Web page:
Sharing the wealth | Economics for a small planet


What would you do if you didn’t have to work for a living? Paint? Dance? Take care of your family? Volunteer? Join the Peace Corps? Start a business? Travel?

The current global economic system doesn’t work for most of us. By “doesn’t work,” I mean there aren’t enough jobs to employ everyone at an income sufficient to cover housing, health insurance, debt (including mounting student loans), and retirement. That trend is expected to accelerate as technology replaces ever more workers, from robotic assembly lines to automated toll takers and retail cashiers, to driverless cars and online classrooms.

Even for those fortunate enough to gain fulltime employment, income disparity has become so great that, in 2015, according to Credit Suisse Research Center, 71% of the world’s population held only 3% of global wealth. The world’s wealthiest individuals, those owning over $100,000 in assets, total only 8.1% of the global population but own 84.6% of global wealth. Even more shocking, according to Forbes the world’s 10 richest billionaires own $505 billion in combined wealth, a figure greater than the total annual domestic output of most nations. Capital can move freely about the world, but workers are prevented from doing the same to secure employment. And the emphasis on constant growth—as measured by financial markets, not necessarily by production of goods and services—is on a collision course with the resources of an increasingly overtaxed planet.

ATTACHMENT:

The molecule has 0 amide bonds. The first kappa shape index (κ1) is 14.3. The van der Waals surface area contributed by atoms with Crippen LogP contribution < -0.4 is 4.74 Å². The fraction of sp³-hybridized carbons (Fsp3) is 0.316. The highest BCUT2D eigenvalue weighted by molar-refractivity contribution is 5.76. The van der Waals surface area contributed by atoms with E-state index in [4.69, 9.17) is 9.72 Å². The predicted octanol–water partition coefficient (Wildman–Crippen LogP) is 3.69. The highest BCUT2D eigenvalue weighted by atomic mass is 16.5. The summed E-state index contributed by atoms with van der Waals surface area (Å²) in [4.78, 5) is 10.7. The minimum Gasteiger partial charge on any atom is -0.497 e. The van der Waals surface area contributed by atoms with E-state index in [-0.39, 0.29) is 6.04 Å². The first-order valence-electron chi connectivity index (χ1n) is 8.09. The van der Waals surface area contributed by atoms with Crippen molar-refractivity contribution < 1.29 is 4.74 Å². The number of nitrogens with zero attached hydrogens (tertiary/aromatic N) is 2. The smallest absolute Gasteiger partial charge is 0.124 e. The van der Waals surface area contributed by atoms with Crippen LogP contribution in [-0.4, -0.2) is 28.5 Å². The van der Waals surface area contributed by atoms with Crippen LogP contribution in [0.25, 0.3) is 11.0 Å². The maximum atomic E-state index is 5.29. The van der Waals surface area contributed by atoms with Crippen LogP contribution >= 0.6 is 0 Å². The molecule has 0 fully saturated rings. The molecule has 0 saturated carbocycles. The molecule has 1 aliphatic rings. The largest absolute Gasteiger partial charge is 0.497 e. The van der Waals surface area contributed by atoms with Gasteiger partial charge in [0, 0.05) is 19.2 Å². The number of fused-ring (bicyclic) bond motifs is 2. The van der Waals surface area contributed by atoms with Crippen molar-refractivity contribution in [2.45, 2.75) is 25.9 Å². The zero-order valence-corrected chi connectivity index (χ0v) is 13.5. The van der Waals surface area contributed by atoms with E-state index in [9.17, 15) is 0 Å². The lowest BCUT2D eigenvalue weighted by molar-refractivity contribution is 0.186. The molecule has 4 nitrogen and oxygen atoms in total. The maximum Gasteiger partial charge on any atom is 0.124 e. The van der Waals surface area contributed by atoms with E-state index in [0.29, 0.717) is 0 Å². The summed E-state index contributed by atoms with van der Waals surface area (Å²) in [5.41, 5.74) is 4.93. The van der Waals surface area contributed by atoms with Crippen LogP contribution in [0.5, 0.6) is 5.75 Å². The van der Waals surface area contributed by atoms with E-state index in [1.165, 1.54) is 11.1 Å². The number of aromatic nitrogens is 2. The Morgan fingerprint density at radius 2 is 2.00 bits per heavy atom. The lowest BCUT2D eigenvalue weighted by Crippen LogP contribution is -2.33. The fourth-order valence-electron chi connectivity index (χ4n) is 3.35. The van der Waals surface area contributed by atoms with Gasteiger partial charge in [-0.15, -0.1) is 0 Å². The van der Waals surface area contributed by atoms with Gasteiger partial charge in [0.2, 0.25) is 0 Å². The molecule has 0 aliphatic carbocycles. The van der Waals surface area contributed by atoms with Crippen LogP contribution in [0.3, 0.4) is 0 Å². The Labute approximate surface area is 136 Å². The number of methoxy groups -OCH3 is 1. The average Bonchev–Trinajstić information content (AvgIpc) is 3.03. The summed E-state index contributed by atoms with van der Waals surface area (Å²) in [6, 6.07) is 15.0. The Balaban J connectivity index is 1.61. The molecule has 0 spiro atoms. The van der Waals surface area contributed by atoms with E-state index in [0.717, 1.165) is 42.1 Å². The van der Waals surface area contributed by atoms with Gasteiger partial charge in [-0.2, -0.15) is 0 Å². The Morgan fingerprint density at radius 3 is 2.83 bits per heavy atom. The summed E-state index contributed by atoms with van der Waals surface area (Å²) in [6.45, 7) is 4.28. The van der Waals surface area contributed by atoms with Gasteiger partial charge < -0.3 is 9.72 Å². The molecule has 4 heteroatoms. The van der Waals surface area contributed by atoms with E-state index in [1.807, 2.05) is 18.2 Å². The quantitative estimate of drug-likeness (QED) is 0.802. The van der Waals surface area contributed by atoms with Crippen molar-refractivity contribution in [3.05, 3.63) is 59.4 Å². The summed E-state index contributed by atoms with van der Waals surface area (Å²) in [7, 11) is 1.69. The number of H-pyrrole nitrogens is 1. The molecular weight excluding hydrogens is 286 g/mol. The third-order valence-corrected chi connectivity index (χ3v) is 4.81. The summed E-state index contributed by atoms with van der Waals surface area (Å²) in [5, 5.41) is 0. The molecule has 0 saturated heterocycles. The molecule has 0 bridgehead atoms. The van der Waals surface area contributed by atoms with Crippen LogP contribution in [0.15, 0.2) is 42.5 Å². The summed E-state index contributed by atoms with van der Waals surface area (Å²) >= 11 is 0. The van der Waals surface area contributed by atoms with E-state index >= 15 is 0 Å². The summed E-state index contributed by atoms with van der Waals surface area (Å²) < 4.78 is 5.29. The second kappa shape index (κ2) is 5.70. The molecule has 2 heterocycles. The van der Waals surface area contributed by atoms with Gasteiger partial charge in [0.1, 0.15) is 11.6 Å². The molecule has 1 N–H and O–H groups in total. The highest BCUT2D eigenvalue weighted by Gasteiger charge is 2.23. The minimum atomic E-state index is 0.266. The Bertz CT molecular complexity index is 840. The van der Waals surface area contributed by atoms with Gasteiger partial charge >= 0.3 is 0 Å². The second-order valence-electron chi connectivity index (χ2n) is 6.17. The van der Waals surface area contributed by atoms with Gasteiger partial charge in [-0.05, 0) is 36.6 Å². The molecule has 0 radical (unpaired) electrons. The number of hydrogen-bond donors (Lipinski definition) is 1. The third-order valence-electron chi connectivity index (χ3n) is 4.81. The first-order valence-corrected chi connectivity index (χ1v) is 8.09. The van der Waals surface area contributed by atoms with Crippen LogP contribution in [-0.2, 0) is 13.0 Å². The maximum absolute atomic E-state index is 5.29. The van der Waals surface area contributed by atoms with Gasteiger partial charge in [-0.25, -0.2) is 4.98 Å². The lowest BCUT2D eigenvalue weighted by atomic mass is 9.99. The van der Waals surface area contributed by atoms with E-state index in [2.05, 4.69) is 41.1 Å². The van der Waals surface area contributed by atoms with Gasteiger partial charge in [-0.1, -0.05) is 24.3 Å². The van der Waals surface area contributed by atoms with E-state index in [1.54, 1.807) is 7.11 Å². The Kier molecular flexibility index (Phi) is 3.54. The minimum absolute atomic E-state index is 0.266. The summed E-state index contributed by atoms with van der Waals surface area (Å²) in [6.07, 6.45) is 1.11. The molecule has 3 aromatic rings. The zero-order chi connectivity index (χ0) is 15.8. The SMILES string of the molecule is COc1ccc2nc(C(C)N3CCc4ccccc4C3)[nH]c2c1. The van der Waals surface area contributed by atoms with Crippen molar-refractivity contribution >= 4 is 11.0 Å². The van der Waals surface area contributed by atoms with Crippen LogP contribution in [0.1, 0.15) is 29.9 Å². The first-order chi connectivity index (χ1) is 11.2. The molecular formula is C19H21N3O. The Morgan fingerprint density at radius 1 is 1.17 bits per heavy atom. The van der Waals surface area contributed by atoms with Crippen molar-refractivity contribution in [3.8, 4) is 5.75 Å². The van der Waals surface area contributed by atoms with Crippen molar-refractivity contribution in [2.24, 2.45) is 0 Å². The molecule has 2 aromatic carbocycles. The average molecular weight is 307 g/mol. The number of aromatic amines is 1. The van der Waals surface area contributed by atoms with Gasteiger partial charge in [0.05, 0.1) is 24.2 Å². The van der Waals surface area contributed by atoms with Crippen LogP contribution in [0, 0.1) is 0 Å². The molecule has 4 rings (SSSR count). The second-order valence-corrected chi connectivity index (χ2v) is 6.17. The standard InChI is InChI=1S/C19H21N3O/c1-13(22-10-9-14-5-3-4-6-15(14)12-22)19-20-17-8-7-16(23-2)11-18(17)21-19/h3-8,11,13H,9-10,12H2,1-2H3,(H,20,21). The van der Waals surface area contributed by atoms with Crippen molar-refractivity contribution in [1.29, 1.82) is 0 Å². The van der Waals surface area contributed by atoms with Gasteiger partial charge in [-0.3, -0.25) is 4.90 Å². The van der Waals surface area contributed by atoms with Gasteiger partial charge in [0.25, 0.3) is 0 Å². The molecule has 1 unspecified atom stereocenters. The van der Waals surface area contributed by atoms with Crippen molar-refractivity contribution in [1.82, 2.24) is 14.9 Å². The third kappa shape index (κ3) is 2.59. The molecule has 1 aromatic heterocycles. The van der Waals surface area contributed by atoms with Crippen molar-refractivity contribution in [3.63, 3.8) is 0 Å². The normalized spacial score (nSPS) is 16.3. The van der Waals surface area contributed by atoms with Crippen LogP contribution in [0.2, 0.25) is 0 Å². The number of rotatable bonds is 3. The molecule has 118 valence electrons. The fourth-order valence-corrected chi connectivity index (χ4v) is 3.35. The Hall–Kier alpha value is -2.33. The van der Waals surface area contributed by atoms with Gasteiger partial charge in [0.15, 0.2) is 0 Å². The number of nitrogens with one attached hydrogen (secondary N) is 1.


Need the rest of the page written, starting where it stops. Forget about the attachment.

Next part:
But all is not lost. Despite its power and influence, the economy is not a force of nature, but a human construct. We created it; we can change the rules by which it operates: the behavior it rewards; the behavior it prohibits (slavery, child prostitution, using the environment as a free sink for our wastes); and even the activities we call productive. (Caring for our children and elders, for example, while absolutely essential to a healthy society, isn’t counted as “work” if it’s done for love, not money. We could change that.)

Our interview this month is with Dr. Guy Standing, a Cambridge-educated development economist and the author of a series of books describing the precarious situation the economy has created for most of us—members of the new majority class, the precariat—and what we might do about it. One of Dr. Standing’s proposed solutions is an unconditional basic income (UBI) paid to every member of a society. Dr. Standing contributes an excerpt from the preface of his new book to help explain why, while Karl Widerquist, co-founder of the U.S. Basic Income Guarantee Network (USBIG), explores this concept further in “My own private basic income.” We are tremendously honored to also include E.F. Schumacher’s famous essay, Buddhist economics, thanks to the generosity of his widow, Verena Schumacher.

The MOON has two brilliant short stories this month: The Magic of FXby Thaxson Patterson II, and Basic income in four tales, by C. Spivey.

We also share poetry by one of our favorite contributors, Joe Cottonwood, and newcomers to The MOON, Charles Joseph AlbertJennifer Clark and Billy Thrasher. PLUS, Movies You Might’ve Missedtwo films in their entirety in Gallery, and thought-provoking quotes in MOON Shine.

As always, we ask that if you enjoy The MOON and want to keep it shining, please consider making an online donation. We’re entirely supported by readers like you! Thank you!

The photograph above is from the Basic Income Earth Network (BIEN), an education and advocacy group. 

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